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The Editorial Analysis: An emigration Bill that does not go far enough


  • GS Paper 2: Parliament and State Legislatures – structure, functioning, the conduct of business, powers & privileges and issues arising out of these.

The Editorial Analysis: An emigration Bill that does not go far enough_40.1

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  • The Emigration Bill, 2021 presents a long-overdue opportunity to reform the recruitment process for nationals seeking employment abroad.

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  • Prevalence of serious exploitative practices: such as large recruitment charges, contract substitution, deception, retention of passports, non-payment or underpayment of wages, poor living conditions, discrimination and other forms of ill-treatment.
  • Emigration Act, 1983: governs labour migration from India. It has the following provisions to protect the interests of the migrants-
    • Provides for hiring through government-certified recruiting agents — individuals or public or private agencies.
    • Outlines obligations for agents to conduct due diligence of prospective employers,
    • Sets up a cap on service fees, and
    • Establishes a government review of worker travel and employment documents (known as emigration clearances) to 18 countries mainly in West Asian states and South-East Asian countries.

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Key features of the Emigration Bill, 2021

  • Purpose: to consolidate and amend the law relating to the emigration of citizens of India.
  • Positives features:
    • It launches a new emigration policy division,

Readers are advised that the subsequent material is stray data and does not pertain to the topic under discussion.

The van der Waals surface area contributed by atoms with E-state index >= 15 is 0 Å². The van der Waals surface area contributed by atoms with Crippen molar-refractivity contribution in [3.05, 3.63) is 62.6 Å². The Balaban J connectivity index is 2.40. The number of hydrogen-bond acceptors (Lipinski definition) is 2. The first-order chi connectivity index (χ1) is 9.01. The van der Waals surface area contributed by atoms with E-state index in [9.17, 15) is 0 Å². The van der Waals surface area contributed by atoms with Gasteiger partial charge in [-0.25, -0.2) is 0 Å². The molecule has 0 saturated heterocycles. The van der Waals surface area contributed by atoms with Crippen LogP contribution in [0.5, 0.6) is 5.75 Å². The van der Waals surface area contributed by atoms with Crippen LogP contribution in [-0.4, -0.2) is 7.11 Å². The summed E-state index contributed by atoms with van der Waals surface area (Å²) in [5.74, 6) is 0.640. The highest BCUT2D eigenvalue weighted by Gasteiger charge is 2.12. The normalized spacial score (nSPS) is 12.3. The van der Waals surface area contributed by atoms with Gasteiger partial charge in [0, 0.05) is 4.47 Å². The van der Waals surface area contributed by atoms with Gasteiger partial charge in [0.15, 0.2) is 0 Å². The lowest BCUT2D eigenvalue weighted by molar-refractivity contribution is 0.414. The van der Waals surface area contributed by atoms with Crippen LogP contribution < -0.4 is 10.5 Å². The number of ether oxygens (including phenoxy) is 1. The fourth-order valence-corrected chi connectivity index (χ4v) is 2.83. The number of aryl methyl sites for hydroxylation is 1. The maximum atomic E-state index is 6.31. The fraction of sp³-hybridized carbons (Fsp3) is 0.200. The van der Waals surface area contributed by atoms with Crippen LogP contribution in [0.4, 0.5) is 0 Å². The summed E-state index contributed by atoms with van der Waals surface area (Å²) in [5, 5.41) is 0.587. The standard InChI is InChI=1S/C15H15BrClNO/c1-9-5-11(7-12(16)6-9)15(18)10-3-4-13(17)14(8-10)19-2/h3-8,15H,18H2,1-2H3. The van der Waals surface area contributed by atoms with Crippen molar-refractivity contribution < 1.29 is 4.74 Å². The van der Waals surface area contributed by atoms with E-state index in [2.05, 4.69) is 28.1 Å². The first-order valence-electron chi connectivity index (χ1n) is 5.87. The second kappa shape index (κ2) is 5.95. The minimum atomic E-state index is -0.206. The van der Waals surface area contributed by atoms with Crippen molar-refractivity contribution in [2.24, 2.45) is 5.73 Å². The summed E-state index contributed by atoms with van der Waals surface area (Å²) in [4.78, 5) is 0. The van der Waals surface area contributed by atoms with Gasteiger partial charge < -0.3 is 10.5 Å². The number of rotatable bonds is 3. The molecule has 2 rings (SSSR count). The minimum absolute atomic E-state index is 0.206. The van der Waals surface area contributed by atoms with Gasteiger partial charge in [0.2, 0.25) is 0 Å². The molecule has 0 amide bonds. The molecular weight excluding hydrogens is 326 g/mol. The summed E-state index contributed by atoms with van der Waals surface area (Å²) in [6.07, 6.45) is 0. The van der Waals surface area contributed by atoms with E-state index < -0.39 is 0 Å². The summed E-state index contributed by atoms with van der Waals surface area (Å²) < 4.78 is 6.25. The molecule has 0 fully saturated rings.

• Establishes help desks and welfare committees,
    • Requires manpower agencies to conduct pre-departure briefings for migrants, and
    • Increases accountability of brokers and other intermediaries who are also involved in labour hiring.
  • Concerning features:
    • Lacks a human rights framework: which is needed to secure the rights of migrants and their families and these frameworks are part of progressive regimes.
      • For example, Philippines: which recognizes the contributions of Filipino workers and “the dignity and fundamental human rights and freedoms of the Filipino citizens”.
    • Provision for charging services fees from migrants: the Bill permits manpower agencies to charge workers’ service fees, and even allows agents to set their own limits.
      • Against International Labour Organization (ILO) convention: which provides that it is employers, not workers who should bear recruitment payments including the costs of their visas, air travel, medical exams, and service charges to recruiters.
      • Exorbitant charges paid by Indian workers for jobs found surveys conducted by the ILO and World Bank. For example, Indians in Saudi Arabia paid on average $1,507 in recruitment charges; their counterparts in Qatar paid $1,156.
    • Gives power to government authorities: to punish workers by cancelling or suspending their passports and imposing fines up to ₹50,000 for violating any of Bill’s provisions. This could have the following implications-
      • Criminalizes the choices migrant workers make either because they are unaware of the law, under the influence of their recruiters, or simply desperate to find a decent job.
      • Recruiters and public officials could misuse the law to instil fear among workers and report or threaten to report them.
      • Discourages complaints of abuse: especially by migrants in an irregular situation due to fear that they could be fined or have their passports revoked.
  • Does not adequately address the gender dimension of the migration:
    • Women having limited agency in recruitment compared to their counterparts, are more likely to be employed in marginalised and informal sectors and/or isolated occupations in which labour, physical, psychological, and sexual abuse are common.
  • Inadequate labour representation or civil society engagement in the policy and welfare bodies that the bill sets up.

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Conclusion: The Ministry of External Affairs must draft a clearer purpose which explicitly recognises the contributions of Indian workers, the unique challenges they face, and uphold the dignity and human rights of migrants and their families.

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